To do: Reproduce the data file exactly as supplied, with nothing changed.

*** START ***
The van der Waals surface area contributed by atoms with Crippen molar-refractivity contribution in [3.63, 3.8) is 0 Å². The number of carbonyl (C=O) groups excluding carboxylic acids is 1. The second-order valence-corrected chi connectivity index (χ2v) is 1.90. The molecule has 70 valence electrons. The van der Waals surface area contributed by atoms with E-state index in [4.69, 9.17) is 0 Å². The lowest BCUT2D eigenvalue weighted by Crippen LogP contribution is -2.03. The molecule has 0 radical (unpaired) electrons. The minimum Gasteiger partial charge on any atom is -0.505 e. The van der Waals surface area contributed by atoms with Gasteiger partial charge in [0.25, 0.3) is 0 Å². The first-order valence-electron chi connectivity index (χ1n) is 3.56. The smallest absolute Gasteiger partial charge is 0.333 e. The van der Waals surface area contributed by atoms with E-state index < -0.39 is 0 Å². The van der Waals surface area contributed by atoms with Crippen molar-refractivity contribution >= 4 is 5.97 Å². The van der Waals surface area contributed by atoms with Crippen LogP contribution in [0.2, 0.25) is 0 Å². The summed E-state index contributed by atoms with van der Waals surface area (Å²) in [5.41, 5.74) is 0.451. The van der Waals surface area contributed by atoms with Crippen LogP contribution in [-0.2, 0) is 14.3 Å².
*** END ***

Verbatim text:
The van der Waals surface area contributed by atoms with Crippen molar-refractivity contribution in [3.63, 3.8) is 0 Å². The number of carbonyl (C=O) groups excluding carboxylic acids is 1. The second-order valence-corrected chi connectivity index (χ2v) is 1.90. The molecule has 70 valence electrons. The van der Waals surface area contributed by atoms with E-state index in [4.69, 9.17) is 0 Å². The lowest BCUT2D eigenvalue weighted by Crippen LogP contribution is -2.03. The molecule has 0 radical (unpaired) electrons. The minimum Gasteiger partial charge on any atom is -0.505 e. The van der Waals surface area contributed by atoms with Gasteiger partial charge in [0.25, 0.3) is 0 Å². The first-order valence-electron chi connectivity index (χ1n) is 3.56. The smallest absolute Gasteiger partial charge is 0.333 e. The van der Waals surface area contributed by atoms with E-state index < -0.39 is 0 Å². The van der Waals surface area contributed by atoms with Crippen molar-refractivity contribution >= 4 is 5.97 Å². The van der Waals surface area contributed by atoms with Crippen LogP contribution in [0.2, 0.25) is 0 Å². The summed E-state index contributed by atoms with van der Waals surface area (Å²) in [5.41, 5.74) is 0.451. The van der Waals surface area contributed by atoms with Crippen LogP contribution in [-0.2, 0) is 14.3 Å².